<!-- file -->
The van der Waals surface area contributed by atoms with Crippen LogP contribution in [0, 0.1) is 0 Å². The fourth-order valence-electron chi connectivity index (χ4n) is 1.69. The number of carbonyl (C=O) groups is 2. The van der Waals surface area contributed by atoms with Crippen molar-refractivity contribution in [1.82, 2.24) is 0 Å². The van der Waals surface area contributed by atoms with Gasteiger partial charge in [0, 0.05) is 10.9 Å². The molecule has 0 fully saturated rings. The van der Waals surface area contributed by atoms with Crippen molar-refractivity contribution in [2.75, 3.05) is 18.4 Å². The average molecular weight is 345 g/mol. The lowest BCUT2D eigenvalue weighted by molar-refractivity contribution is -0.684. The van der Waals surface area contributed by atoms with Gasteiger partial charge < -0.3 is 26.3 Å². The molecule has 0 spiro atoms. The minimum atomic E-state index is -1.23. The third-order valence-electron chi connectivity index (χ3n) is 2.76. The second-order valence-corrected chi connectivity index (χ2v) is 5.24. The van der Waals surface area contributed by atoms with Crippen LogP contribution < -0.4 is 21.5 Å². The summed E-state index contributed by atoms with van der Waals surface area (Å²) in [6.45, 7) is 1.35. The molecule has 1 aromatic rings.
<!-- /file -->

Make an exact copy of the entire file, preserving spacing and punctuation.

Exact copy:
The van der Waals surface area contributed by atoms with Crippen LogP contribution in [0, 0.1) is 0 Å². The fourth-order valence-electron chi connectivity index (χ4n) is 1.69. The number of carbonyl (C=O) groups is 2. The van der Waals surface area contributed by atoms with Crippen molar-refractivity contribution in [1.82, 2.24) is 0 Å². The van der Waals surface area contributed by atoms with Gasteiger partial charge in [0, 0.05) is 10.9 Å². The molecule has 0 fully saturated rings. The van der Waals surface area contributed by atoms with Crippen molar-refractivity contribution in [2.75, 3.05) is 18.4 Å². The average molecular weight is 345 g/mol. The lowest BCUT2D eigenvalue weighted by molar-refractivity contribution is -0.684. The van der Waals surface area contributed by atoms with Gasteiger partial charge < -0.3 is 26.3 Å². The molecule has 0 spiro atoms. The minimum atomic E-state index is -1.23. The third-order valence-electron chi connectivity index (χ3n) is 2.76. The second-order valence-corrected chi connectivity index (χ2v) is 5.24. The van der Waals surface area contributed by atoms with Crippen LogP contribution < -0.4 is 21.5 Å². The summed E-state index contributed by atoms with van der Waals surface area (Å²) in [6.45, 7) is 1.35. The molecule has 1 aromatic rings.